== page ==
LA CORTADURA PIPE
Artificial pipe made for military and defensive purposes.
Excavated as a transverse moat that joins the waters of the San Pedro river with those of the Trocadero channel, turning the Trocadero peninsula (also called Matagorda) into an island.
Throughout the years it has been known by different names: San José pipe, San Pedro River pipe, new pipe of Las Damas or, in recent decades, popularly known as the Minister’s pipe.
The director of the works was the military engineer José Autrán Díaz de Barcenilla from Puerto Rico. The works began in September 1812, after the withdrawal of the Napoleonic troops that had been besieging the city of Cádiz from their camp in La Algaida for more than two years, and were completed in July 1813.
With a little more than one kilometer in length, the initial plan was for it to be 80 meters wide and 5 meters deep.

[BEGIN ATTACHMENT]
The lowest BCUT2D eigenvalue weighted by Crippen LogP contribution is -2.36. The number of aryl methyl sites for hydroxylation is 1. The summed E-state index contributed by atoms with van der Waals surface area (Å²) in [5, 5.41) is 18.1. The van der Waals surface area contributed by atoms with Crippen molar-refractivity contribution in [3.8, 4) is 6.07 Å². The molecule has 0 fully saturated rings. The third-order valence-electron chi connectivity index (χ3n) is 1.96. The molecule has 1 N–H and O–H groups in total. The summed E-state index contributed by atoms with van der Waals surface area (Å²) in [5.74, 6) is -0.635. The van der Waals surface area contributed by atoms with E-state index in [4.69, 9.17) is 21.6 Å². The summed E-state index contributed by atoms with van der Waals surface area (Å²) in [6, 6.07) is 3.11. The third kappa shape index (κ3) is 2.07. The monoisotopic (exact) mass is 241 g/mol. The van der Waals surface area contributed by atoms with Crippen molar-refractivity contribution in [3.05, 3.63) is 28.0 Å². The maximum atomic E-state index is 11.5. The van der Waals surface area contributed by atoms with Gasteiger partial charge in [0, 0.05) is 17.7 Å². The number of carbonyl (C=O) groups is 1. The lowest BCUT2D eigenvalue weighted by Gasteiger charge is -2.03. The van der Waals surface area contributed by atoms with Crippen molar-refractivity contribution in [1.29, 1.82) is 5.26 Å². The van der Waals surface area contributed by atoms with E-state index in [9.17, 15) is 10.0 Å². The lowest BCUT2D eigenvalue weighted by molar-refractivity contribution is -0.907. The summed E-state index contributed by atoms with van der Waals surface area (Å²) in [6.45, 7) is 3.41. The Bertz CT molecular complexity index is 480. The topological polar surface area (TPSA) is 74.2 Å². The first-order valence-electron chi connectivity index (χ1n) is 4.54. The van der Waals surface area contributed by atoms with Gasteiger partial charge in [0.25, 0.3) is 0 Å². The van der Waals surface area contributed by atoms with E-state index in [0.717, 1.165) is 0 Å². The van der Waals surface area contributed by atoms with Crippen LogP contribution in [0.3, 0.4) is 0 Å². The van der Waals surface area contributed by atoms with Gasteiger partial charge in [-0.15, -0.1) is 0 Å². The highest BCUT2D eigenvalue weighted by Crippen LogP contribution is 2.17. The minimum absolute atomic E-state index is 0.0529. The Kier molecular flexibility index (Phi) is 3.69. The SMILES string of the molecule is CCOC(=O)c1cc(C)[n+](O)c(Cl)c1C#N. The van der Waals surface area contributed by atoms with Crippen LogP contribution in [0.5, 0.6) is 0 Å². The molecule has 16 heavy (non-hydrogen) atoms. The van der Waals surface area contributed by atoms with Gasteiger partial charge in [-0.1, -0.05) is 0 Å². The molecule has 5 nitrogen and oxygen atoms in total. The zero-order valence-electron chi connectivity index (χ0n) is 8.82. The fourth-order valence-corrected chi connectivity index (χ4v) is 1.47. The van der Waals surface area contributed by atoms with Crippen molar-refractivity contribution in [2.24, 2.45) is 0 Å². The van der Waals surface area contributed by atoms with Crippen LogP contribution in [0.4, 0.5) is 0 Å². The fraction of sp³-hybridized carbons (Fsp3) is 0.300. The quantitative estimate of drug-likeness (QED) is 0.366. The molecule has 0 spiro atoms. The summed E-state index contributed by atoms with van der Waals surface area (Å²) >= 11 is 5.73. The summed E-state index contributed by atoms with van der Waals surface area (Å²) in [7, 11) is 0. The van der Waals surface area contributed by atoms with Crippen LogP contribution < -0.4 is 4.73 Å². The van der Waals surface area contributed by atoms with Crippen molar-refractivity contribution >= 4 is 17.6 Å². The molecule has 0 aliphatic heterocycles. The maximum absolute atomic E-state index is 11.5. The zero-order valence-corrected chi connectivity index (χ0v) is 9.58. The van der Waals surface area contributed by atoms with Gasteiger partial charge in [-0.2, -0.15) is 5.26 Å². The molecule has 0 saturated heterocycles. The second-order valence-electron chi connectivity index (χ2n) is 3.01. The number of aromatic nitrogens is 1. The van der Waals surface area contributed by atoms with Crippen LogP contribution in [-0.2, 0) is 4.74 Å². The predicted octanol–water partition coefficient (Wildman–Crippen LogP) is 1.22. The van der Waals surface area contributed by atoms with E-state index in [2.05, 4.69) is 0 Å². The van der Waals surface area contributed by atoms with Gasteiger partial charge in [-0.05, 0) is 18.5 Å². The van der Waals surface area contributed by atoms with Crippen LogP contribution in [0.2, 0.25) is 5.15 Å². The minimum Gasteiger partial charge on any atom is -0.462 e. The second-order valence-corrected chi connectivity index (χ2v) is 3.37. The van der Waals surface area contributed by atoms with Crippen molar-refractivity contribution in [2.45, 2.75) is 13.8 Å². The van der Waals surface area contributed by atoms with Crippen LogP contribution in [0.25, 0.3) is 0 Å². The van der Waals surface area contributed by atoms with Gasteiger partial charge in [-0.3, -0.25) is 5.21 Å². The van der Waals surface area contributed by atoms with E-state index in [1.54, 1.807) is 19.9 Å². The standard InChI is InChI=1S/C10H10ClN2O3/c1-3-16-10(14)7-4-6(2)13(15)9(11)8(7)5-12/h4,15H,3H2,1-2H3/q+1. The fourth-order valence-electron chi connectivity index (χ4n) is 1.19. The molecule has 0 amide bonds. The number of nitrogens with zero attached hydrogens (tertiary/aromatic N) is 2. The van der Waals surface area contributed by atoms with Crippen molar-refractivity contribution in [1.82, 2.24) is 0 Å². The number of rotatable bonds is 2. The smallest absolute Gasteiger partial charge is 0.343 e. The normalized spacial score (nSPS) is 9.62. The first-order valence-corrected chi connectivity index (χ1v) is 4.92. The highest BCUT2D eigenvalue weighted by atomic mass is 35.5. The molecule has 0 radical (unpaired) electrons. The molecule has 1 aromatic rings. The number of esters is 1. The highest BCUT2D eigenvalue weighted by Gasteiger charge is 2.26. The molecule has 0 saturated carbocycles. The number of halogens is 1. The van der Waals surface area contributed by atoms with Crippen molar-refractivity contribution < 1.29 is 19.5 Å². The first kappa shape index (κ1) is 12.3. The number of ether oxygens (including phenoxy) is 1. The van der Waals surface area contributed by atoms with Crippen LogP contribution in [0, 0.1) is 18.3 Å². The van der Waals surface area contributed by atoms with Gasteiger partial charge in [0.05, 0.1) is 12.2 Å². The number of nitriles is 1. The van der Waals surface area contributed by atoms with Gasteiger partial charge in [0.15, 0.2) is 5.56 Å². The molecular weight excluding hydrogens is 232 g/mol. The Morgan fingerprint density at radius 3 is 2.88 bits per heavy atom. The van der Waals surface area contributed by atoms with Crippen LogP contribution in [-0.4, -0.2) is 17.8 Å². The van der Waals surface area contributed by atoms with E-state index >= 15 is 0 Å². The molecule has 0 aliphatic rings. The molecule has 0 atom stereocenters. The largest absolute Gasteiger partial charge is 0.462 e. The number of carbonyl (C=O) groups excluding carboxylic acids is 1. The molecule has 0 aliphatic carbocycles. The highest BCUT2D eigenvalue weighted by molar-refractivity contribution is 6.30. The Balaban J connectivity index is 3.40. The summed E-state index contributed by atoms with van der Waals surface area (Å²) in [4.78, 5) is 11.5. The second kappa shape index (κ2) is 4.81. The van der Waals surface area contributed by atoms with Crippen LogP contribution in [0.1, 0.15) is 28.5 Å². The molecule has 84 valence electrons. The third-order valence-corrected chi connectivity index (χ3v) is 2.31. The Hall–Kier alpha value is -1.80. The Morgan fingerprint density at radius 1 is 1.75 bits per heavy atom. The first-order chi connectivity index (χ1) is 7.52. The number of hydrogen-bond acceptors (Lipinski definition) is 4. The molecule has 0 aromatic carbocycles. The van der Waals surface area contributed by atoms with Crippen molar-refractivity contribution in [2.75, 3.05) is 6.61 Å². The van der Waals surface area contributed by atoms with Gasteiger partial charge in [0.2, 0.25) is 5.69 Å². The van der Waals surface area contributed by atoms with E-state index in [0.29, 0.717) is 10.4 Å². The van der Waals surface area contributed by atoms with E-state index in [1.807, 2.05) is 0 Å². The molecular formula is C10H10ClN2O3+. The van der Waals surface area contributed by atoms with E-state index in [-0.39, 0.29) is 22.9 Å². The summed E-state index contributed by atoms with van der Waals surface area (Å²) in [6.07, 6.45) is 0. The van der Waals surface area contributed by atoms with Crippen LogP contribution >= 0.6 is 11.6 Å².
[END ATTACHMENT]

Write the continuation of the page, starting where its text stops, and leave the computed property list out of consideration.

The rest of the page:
For its construction, more than a thousand people were employed daily, both French prisoners and salaried workers from the surrounding towns and cities.
The Caño de la Cortadura, endowed with several fortifications, would be the scene of the famous Battle of the Trocadero, a military encounter that took place on the night of August 30-31, 1823, between the French army of the Hundred Thousand Sons of St. Louis, commanded by the Duke of Angoulême and the Spanish liberal troops, a battle that would mean the end of the Spanish Liberal Triennium (1820-1823) and the absolutist restoration of Ferdinand VII. In memory of this battle, one of the most famous places in the city of Paris (France) was named Trocadero Square.